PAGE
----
VAWG: The speech is over, so now where’s the funding?


A vigil outside the Crowndale Center

THE town hall hall was filled with anger on Monday night as councilors gathered to condemn violence against women and girls – but the special debate ended without a clear agenda for action.

Upstream of the debate, the New review called for an end to slogans and a detailed plan of action for the continuation of the special session – held just over a month after the death of Nicole Hurley, the mother of four who was stabbed at Primrose Hill.

Council President Georgia Gould assured us last week that there would be “a set of recommendations and actions to discuss.” But these did not materialize.

Candles were lit ahead of the summit as advisers held their own vigil outside the Crowndale Center to remember women who have died from male violence.

A banner reading “NO Violence Against Women and Girls” was held up as Cllr Gould read the list of victims’ names.

Some counselors wore T-shirts saying “WE ACT to end violence against women”.

After a minute of silence, the participants entered the hemicycle and the debate began.

Speakers from Solace Women’s Aid, Hopscotch and Outspoken Sex Ed were in attendance, as was Camden and Islington Borough Commander Andy Carter.

Councilor Angela Mason, Co-Chair of the Women’s Forum, said: “We are having this debate today on violence against women and girls because I think we all think we have reached a turning point.

“Male violence and abuse is rampant in our society and things are getting worse, not improving, and even getting worse during the most intense period of the pandemic.”

Cabinet Advisor Angela Mason

Talk to New review after the debate, she added: “The work we have to do is almost endless, we have drawn some of the borders that we have to cross but we have to cross them.

“We have lost half of our income, we have to see how we can get our resources back to be able to finance issues like this which are a priority.”

At the end of the debate, Chief Community Safety Advisor Nadia Shah added: “I just wanted to close by talking about some really practical measures that we are currently working on in Camden in terms of women’s safety in the public domain. . “

The whole meeting

She went on to list a new safe streets reporting app, which will allow women to report areas where they don’t feel safe, an increase in the number of police arriving due to new downtown Met teams and increased effort to enroll in London’s Women’s Night Safety Charter and tailor licensing agreements to prioritize women’s safety.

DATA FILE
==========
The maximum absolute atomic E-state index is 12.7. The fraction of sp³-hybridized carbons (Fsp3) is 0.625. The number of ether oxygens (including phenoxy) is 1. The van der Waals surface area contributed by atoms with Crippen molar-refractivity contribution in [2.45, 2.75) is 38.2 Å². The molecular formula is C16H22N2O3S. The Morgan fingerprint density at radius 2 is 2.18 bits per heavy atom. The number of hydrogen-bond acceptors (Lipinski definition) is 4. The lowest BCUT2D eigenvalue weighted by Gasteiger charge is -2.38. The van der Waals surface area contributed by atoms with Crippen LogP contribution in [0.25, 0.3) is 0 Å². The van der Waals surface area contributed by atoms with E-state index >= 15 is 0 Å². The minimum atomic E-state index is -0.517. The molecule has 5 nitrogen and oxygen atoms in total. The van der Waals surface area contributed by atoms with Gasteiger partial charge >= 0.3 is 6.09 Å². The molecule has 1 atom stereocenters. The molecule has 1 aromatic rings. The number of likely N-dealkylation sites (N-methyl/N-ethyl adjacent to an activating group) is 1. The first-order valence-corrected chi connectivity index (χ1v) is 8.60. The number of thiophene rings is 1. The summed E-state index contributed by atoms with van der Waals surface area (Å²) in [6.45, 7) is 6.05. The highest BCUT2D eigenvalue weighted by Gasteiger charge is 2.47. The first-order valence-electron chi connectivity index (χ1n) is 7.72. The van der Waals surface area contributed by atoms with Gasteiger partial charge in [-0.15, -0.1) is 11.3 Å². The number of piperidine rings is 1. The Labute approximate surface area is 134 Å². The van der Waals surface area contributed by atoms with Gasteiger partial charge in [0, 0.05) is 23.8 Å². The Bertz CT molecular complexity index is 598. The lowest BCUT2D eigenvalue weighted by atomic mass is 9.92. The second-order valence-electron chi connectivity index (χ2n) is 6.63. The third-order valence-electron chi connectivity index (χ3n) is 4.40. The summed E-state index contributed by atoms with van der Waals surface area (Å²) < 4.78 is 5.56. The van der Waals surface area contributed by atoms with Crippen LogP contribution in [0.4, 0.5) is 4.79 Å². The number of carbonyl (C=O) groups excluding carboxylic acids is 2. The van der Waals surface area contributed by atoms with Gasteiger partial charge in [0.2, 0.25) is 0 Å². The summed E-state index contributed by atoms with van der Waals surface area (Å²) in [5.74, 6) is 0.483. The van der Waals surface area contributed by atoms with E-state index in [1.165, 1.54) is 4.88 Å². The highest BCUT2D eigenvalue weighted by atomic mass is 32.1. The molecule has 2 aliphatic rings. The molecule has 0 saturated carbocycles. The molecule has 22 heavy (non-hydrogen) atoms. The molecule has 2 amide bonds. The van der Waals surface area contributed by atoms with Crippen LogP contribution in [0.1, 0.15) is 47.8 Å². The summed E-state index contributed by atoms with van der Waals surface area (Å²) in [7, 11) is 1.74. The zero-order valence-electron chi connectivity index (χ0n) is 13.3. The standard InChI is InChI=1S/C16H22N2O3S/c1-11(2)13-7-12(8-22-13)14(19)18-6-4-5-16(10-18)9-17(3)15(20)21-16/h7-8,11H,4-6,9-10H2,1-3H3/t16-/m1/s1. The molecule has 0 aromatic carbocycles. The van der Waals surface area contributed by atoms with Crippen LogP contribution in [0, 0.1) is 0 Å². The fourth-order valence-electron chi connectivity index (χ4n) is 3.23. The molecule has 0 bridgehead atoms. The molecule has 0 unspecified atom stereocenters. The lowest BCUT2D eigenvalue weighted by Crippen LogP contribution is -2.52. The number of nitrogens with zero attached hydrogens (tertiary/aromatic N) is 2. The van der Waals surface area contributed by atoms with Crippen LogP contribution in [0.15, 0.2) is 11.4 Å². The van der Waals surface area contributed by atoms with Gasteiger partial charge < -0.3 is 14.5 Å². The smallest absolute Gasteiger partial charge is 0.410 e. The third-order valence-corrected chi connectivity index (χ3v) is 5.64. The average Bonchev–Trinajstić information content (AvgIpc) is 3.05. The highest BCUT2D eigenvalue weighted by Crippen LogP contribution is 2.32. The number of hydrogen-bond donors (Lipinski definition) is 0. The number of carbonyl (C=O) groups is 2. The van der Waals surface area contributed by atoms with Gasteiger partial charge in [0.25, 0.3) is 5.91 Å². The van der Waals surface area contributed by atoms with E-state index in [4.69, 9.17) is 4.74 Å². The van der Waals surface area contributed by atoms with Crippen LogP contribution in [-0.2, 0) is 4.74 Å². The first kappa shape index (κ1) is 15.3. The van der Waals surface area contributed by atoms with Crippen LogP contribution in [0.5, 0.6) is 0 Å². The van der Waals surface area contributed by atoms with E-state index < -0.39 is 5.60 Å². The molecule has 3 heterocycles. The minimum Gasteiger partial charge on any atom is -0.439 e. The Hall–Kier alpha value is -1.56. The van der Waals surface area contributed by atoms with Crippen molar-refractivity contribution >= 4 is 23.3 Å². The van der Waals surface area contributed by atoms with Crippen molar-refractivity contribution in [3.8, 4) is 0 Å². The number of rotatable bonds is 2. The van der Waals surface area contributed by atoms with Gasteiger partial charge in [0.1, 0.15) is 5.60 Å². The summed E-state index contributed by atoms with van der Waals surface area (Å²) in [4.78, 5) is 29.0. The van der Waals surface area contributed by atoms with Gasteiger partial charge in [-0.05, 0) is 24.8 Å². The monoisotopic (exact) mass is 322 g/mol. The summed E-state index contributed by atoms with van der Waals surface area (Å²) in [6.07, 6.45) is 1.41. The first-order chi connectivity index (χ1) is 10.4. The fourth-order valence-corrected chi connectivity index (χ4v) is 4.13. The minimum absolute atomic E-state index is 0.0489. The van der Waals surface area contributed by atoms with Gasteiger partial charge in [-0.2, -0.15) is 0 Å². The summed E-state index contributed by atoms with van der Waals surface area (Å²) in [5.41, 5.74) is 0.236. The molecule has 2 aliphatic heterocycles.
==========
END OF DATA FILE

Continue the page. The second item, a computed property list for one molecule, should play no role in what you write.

She added: “We are committed to taking a feminist approach to tackle this, from street harassment to domestic violence and abuse with a coordinated approach and we will continue to campaign for misogyny to be recognized as a hate crime. at national scale.”

Conservative Advisor Maria Higson

While these actions were welcome steps, some feared they did not go far enough.

Conservative adviser Maria Higson said: “We had no details, no targeted achievable goals, none of these were met, there was no further engagement from the meeting – it was a missed opportunity to do something different. “

“There was no turning point, no big push for something new. It was all something they were already planning to do.

Cllr Higson was a member of the Women’s Forum which worked on a report on domestic violence that will be presented to cabinet advisers next month.

Funding for more services was bypassed by one advisor who called it an “F word”.

At the end of the meeting, Cllr Gould said: “I am truly delighted that despite the cuts we have found £ 400,000 to invest in the recommendations of the Women’s Forum.

Benaifer Bhandari, Managing Director of the Hopscotch Charity

The recommendations have yet to be released, so it’s unclear what this money will be spent on, or when.

Benaifer Bhandari, managing director of the Hopscotch charity, told the board the problem was a lack of funding: “Sometimes when I can’t sleep at night I think I feel like the board is abusing it. really VAWG. [violence against women and girls] services.”

She added afterwards: “It’s hard enough to organize a service, but constantly being looking for money for them is what brings me to my knees. We have a waiting list for our domestic violence services.

“The more difficult the subject, the bigger the elephant in the room, no one will discuss money. People like to talk about equality, but they don’t like to talk about money to support it.

Ms Bhandari added: “Obviously they have suffered austerity cuts, but they have to find the money, Monday night’s meeting should have been about finding the money.”


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